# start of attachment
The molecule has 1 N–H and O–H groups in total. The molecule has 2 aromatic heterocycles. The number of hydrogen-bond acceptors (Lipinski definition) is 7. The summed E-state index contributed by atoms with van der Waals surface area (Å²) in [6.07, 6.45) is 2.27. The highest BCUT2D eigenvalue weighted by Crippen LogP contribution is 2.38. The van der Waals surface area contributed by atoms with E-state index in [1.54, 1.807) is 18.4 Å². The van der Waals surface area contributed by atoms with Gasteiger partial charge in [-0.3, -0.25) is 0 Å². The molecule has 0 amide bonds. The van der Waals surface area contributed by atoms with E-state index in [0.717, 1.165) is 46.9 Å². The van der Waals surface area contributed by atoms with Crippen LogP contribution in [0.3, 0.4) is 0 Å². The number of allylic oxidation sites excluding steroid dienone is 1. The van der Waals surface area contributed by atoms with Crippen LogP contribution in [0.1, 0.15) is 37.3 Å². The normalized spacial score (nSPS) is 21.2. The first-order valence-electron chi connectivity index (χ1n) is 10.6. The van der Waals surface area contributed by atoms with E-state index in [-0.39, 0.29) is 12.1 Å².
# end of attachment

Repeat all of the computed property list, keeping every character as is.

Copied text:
The molecule has 1 N–H and O–H groups in total. The molecule has 2 aromatic heterocycles. The number of hydrogen-bond acceptors (Lipinski definition) is 7. The summed E-state index contributed by atoms with van der Waals surface area (Å²) in [6.07, 6.45) is 2.27. The highest BCUT2D eigenvalue weighted by Crippen LogP contribution is 2.38. The van der Waals surface area contributed by atoms with E-state index in [1.54, 1.807) is 18.4 Å². The van der Waals surface area contributed by atoms with Gasteiger partial charge in [-0.3, -0.25) is 0 Å². The molecule has 0 amide bonds. The van der Waals surface area contributed by atoms with E-state index in [0.717, 1.165) is 46.9 Å². The van der Waals surface area contributed by atoms with Crippen LogP contribution in [0.3, 0.4) is 0 Å². The number of allylic oxidation sites excluding steroid dienone is 1. The van der Waals surface area contributed by atoms with Crippen LogP contribution in [0.1, 0.15) is 37.3 Å². The normalized spacial score (nSPS) is 21.2. The first-order valence-electron chi connectivity index (χ1n) is 10.6. The van der Waals surface area contributed by atoms with E-state index in [-0.39, 0.29) is 12.1 Å².